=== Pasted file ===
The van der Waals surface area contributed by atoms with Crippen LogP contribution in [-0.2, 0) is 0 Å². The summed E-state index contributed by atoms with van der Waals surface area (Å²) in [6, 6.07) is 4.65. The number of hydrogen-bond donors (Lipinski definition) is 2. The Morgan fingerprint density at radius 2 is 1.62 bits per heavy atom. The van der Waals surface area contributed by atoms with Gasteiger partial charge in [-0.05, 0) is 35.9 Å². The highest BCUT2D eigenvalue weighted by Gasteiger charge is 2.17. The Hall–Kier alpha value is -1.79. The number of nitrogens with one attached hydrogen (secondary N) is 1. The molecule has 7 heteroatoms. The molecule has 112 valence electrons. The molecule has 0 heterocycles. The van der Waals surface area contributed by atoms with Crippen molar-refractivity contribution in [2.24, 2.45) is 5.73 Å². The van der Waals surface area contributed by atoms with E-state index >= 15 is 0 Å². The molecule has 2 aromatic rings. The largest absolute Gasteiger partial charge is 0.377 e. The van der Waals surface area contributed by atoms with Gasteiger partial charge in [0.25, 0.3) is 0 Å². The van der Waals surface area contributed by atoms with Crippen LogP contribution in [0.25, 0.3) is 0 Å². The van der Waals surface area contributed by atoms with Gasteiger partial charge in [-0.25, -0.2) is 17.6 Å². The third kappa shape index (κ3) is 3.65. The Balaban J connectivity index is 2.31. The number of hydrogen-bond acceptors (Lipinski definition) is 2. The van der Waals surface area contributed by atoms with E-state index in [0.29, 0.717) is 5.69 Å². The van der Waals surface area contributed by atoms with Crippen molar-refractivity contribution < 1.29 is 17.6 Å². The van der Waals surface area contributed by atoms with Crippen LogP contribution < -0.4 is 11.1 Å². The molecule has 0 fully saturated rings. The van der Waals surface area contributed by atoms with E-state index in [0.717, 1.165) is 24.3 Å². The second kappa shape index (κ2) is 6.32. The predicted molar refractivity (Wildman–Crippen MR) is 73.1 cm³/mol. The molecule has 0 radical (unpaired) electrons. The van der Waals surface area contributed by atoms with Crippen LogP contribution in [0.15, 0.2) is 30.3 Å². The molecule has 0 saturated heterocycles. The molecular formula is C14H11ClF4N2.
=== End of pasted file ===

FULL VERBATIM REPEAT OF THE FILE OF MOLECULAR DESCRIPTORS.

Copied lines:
The van der Waals surface area contributed by atoms with Crippen LogP contribution in [-0.2, 0) is 0 Å². The summed E-state index contributed by atoms with van der Waals surface area (Å²) in [6, 6.07) is 4.65. The number of hydrogen-bond donors (Lipinski definition) is 2. The Morgan fingerprint density at radius 2 is 1.62 bits per heavy atom. The van der Waals surface area contributed by atoms with Gasteiger partial charge in [-0.05, 0) is 35.9 Å². The highest BCUT2D eigenvalue weighted by Gasteiger charge is 2.17. The Hall–Kier alpha value is -1.79. The number of nitrogens with one attached hydrogen (secondary N) is 1. The molecule has 7 heteroatoms. The molecule has 112 valence electrons. The molecule has 0 heterocycles. The van der Waals surface area contributed by atoms with Crippen molar-refractivity contribution in [2.24, 2.45) is 5.73 Å². The van der Waals surface area contributed by atoms with E-state index >= 15 is 0 Å². The molecule has 2 aromatic rings. The largest absolute Gasteiger partial charge is 0.377 e. The van der Waals surface area contributed by atoms with Gasteiger partial charge in [0.25, 0.3) is 0 Å². The van der Waals surface area contributed by atoms with Crippen LogP contribution in [0.25, 0.3) is 0 Å². The van der Waals surface area contributed by atoms with Gasteiger partial charge in [-0.25, -0.2) is 17.6 Å². The third kappa shape index (κ3) is 3.65. The Balaban J connectivity index is 2.31. The number of hydrogen-bond acceptors (Lipinski definition) is 2. The van der Waals surface area contributed by atoms with E-state index in [0.29, 0.717) is 5.69 Å². The van der Waals surface area contributed by atoms with Crippen molar-refractivity contribution < 1.29 is 17.6 Å². The van der Waals surface area contributed by atoms with Crippen LogP contribution < -0.4 is 11.1 Å². The molecule has 0 fully saturated rings. The van der Waals surface area contributed by atoms with E-state index in [0.717, 1.165) is 24.3 Å². The second kappa shape index (κ2) is 6.32. The predicted molar refractivity (Wildman–Crippen MR) is 73.1 cm³/mol. The molecule has 0 radical (unpaired) electrons. The van der Waals surface area contributed by atoms with Crippen LogP contribution in [0.15, 0.2) is 30.3 Å². The molecule has 0 saturated heterocycles. The molecular formula is C14H11ClF4N2.